Renewable Energy Could Be Key to The West's Future… If Environmentalists Get On Board

Oregon has become the latest state to give Utah coal-fired power plants the heave-ho, following the lead from California cities like Truckee and Pasadena in seeking out more eco-friendly power sources. With left coast cities calling it quits on buying electricity from Intermountain Power, that leaves the entire West in a lurch. California still needs to buy the power, and we still need to sell the power. What we don't seem to understand is that we're living in the middle of the solution.

Our western neighbor, Nevada, has enough wind, solar and geothermal energy resources to power the entire United States. Utah is in a similar position with a potential for 23 billion kWh of just wind power. Even Gomer Pyle can figure out that we have what California wants, and they're willing to pay top dollar for it. It should seem a no-brainer to be pumping billions of dollars into developing these untapped resources, yet Utah power companies are insistent on juicing short-term gains out of more coal. This disconnect from consumer demand could very well cost us big-time in lost jobs and tax revenues as more states and cities reject dirty power sources.

And yet, might there be a reason they aren't pursuing these resources? Most of the best places to build wind farms are mountain passes, usually located in remote areas. Solar needs vast stretches of undeveloped land to flourish. Geothermal power requires building on top of hot springs. If you just thought "man, I'll bet that really cheeses off the environmentalists," go buy yourself a Coke on me. In their quest to save everything and anything from the blight of mankind, environmentalists are asking to have their cake and eat it too.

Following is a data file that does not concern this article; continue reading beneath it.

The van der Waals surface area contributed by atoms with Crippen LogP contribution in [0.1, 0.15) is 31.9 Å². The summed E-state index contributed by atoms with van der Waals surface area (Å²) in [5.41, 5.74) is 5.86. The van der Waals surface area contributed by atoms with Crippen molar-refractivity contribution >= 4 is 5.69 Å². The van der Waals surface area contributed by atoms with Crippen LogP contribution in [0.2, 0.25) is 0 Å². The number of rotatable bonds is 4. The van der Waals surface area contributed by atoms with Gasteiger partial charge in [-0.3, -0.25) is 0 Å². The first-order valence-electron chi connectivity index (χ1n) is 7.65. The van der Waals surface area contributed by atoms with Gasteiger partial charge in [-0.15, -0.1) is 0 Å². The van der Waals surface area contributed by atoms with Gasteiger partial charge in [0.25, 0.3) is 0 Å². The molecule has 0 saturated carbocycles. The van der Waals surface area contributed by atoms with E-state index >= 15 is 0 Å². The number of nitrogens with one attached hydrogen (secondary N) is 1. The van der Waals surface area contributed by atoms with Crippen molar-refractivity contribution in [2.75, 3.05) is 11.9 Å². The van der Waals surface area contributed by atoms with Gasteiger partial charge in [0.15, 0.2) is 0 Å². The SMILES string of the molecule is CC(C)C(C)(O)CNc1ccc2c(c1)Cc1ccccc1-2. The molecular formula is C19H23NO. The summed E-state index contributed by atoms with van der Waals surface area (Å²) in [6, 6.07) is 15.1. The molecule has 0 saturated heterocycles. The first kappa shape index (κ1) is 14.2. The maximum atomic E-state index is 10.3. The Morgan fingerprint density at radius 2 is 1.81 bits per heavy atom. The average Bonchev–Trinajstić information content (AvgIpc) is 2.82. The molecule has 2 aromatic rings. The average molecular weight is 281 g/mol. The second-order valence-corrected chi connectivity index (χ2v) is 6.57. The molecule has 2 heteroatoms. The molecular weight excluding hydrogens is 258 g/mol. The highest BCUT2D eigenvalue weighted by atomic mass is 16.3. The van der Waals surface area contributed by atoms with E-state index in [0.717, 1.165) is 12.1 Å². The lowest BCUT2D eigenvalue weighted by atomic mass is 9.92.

There is a simple reality: no amount of conservation can possibly reduce overall demand for electricity in a nation with a growing population. To ask us to eliminate dirty power while simultaneously opposing the construction of eco-friendly power sources because of environmental damage is talking out of both sides of your mouth. Which way is it, earth boys? Do you want us to cut back on greenhouse gases or leave a barren dry lake bed in its pristine and undisturbed state? I've even heard complaints about wind turbines causing some problems for migratory birds. (I hate to say it, but the birds getting chopped up in the blades of a big rotor probably weren't in the running for the survival of the fittest. Just sayin'.)

Some environmentalists have even gotten loony enough to start suggesting new nuclear power plants. Despite having brand new technologies that improve safety and efficiency, we still haven't found a solution for the by-products that doesn't consist of burying it in a hole in the ground for longer than recorded human history. The reality of the matter is that nuclear isn't viable for political and ecological reasons and barring some new major development, that isn't changing anytime soon.

No matter your political stripes, getting on the bus with our massive reserves makes sense. Environmentalists need to realize that, like it or not, humans like electricity, so they need to start giving up a few fights. Business leaders need to wake up and smell the fat sacks full of cash money that Californians are willing to pay for our steady breezes and sunny skies. With all sides working together on massive renewable energy projects, we can solve the power problems of the West, eliminate coal power, and possibly even lower the costs of renewable energy through mass production.

I know you guys at the Capitol are pretty busy right now, but maybe you should think about tackling this issue sooner rather than later. 

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8 Responses to Renewable Energy Could Be Key to The West's Future… If Environmentalists Get On Board